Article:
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Browsing: Papers of John Adams, Volume 8

Docno: ADMS-06-08-02-0001

Author: Adams, John
Recipient: President of Congress
Recipient: Jay, John
Date: 1779-03-01

To the President of the Congress

[salute] Sir

My last Letter to Congress, was on the Twenty seventh of last Month Since which an Account of the new Loan is received from London, and as this may perhaps afford to Congress the clearest Proof, of the Weakness of their Ennemies, it is of importance that it should be transmitted to them.
Some Accounts Say the Loan is to be seven Millions, others Eight.1
The Conditions of the Loan are in general, the established Interest of three Per Cent—an Annuity of Three and Three Quarters Per Cent, for twenty nine Years, and Seven Lottery Ticketts for every Thousand Pounds.
In one Account, the Advantages are thus stated
100 3 per Cent   £   61    
3:15 Annuity for 29 Years at 12 Years purchase     45    
2/5ths of a Years Interest and Annuity gained by both beginning from the 5 Jany, altho the Money is paid Monthly and not ended untill December     2:   14  
3£ Premium of 7 Lottery Tickett for each £1000—gives for each hundred     2:   2  
For each £ 100 paid, there is received     110:   162  
This State for the first Year is pretty accurate—another Account makes it 10 and a Quarter Per Cent for the first Year. The subsequent Years however, it will not be so much. Yet for all the subsequent Years, during the Term of the Annuity, it will be six and three Quarters per Cent. Upon the whole it is generally looked upon, as good as seven and an half Per Cent. In a Country where the highest Interest that is tolerated by the Standing Laws, is five Per Cent, this is a terrible Symptom.
While this System has any Credit, among the Money Lenders in Holland, Switzerland Geneva &c, Congress will perceive, that there is little Hope, of procuring a private Loan for the United States, from { 2 } | view any of those Places. Whether any may be procured from any State or Prince, Time must discover. I confess, I have no very Sanguine Hopes. I have the Honour to be, with great Respect, sir your most obedient humble servant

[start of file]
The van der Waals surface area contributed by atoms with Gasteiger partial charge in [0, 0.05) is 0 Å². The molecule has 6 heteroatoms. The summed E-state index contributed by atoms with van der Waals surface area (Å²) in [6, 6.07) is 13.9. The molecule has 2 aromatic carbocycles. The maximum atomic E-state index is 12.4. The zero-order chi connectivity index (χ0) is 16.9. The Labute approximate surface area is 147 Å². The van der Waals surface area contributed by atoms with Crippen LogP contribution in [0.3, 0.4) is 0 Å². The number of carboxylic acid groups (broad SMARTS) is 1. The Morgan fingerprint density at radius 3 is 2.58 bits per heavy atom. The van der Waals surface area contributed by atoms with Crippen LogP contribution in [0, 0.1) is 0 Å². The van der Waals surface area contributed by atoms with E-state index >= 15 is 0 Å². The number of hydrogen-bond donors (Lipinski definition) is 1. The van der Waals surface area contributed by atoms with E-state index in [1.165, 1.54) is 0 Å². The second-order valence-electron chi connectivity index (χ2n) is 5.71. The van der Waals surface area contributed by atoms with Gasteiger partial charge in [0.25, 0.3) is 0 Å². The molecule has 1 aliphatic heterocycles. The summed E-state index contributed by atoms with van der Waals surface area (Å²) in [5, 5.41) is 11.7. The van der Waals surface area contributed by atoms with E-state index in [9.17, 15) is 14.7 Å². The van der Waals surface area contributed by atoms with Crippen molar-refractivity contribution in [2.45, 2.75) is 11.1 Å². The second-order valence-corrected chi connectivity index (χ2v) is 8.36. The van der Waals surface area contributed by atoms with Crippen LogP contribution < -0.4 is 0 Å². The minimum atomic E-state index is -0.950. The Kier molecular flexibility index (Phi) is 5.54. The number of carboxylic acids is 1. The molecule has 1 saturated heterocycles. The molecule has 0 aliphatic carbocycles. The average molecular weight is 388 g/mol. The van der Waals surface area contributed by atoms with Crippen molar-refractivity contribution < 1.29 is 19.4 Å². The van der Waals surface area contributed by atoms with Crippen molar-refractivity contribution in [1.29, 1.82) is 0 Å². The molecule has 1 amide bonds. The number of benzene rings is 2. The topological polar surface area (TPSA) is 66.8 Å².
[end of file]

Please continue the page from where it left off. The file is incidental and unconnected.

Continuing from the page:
[signed] John Adams
RC (PCC, No. 84, I, f. 57–58); docketed: “Letter from John Adams Esqr. Passy. March 1. 1779 Read Sept 1.”
1. Lord North settled with the financial men of London on seven million pounds, although he would have preferred eight (Parliamentary Hist., 20:158).
2. JA is saying that for each £100 invested, the investor would receive a certificate nominally worth £100 and paying 3 percent interest on that amount, but which was selling below par and thus had a market value of £61; an annuity for 29 years of £3.15 (3.75 percent), which had a market value of £45 at 12 years purchase (12 × £3.15); £2.14 in annuity and interest paid the first year despite the fact that the subscriber was making monthly payments of principal; and the opportunity to receive 7 lottery tickets per thousand pounds invested, which was worth £2.2 per £100 invested, the prizes redeemable in additional certificates paying additional interest. This would result in the investor receiving a share in the loan with a market value, in the first year, of £110.16, but for which he had paid only £100. Since the initial purchasers usually would be doing so for resale, this would give them a clear profit of £10.16 (10.8 percent).